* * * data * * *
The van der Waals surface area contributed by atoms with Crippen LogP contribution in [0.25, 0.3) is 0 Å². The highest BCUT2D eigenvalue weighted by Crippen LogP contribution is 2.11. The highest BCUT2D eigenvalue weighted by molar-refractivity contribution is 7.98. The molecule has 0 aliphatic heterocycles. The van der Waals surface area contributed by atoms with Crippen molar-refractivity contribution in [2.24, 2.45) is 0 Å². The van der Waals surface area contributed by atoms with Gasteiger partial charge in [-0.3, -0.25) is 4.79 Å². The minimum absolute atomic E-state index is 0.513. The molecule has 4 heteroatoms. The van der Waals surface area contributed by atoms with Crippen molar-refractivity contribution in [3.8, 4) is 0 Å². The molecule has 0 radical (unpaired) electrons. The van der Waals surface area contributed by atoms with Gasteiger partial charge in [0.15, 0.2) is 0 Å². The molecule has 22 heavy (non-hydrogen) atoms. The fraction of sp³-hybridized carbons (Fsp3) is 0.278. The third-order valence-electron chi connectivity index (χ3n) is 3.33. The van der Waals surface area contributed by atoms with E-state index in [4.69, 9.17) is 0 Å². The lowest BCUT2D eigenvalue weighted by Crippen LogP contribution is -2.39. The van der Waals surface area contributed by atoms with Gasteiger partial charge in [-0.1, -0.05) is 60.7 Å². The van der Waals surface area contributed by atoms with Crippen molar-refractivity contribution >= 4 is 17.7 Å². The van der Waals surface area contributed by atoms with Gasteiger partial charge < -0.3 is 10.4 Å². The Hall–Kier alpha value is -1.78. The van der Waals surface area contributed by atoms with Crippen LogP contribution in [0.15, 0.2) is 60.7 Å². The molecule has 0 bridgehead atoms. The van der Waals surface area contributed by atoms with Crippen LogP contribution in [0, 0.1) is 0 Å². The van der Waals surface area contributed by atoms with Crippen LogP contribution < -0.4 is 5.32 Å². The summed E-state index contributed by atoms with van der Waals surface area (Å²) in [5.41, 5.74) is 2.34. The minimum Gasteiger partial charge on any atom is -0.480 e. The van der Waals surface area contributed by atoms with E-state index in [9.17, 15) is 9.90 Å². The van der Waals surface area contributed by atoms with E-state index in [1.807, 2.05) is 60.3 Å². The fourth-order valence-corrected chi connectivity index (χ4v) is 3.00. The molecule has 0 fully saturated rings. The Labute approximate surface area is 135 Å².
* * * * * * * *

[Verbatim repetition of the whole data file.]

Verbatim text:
The van der Waals surface area contributed by atoms with Crippen LogP contribution in [0.25, 0.3) is 0 Å². The highest BCUT2D eigenvalue weighted by Crippen LogP contribution is 2.11. The highest BCUT2D eigenvalue weighted by molar-refractivity contribution is 7.98. The molecule has 0 aliphatic heterocycles. The van der Waals surface area contributed by atoms with Crippen molar-refractivity contribution in [2.24, 2.45) is 0 Å². The van der Waals surface area contributed by atoms with Gasteiger partial charge in [-0.3, -0.25) is 4.79 Å². The minimum absolute atomic E-state index is 0.513. The molecule has 4 heteroatoms. The van der Waals surface area contributed by atoms with Crippen molar-refractivity contribution in [3.8, 4) is 0 Å². The molecule has 0 radical (unpaired) electrons. The van der Waals surface area contributed by atoms with Gasteiger partial charge in [0.15, 0.2) is 0 Å². The molecule has 22 heavy (non-hydrogen) atoms. The fraction of sp³-hybridized carbons (Fsp3) is 0.278. The third-order valence-electron chi connectivity index (χ3n) is 3.33. The van der Waals surface area contributed by atoms with E-state index in [4.69, 9.17) is 0 Å². The lowest BCUT2D eigenvalue weighted by Crippen LogP contribution is -2.39. The van der Waals surface area contributed by atoms with Gasteiger partial charge in [-0.1, -0.05) is 60.7 Å². The van der Waals surface area contributed by atoms with Crippen molar-refractivity contribution >= 4 is 17.7 Å². The van der Waals surface area contributed by atoms with Gasteiger partial charge < -0.3 is 10.4 Å². The Hall–Kier alpha value is -1.78. The van der Waals surface area contributed by atoms with Crippen LogP contribution in [0.15, 0.2) is 60.7 Å². The molecule has 0 bridgehead atoms. The van der Waals surface area contributed by atoms with Crippen LogP contribution in [0, 0.1) is 0 Å². The van der Waals surface area contributed by atoms with Crippen LogP contribution < -0.4 is 5.32 Å². The summed E-state index contributed by atoms with van der Waals surface area (Å²) in [5.41, 5.74) is 2.34. The minimum Gasteiger partial charge on any atom is -0.480 e. The van der Waals surface area contributed by atoms with E-state index in [9.17, 15) is 9.90 Å². The van der Waals surface area contributed by atoms with E-state index in [1.807, 2.05) is 60.3 Å². The fourth-order valence-corrected chi connectivity index (χ4v) is 3.00. The molecule has 0 fully saturated rings. The Labute approximate surface area is 135 Å².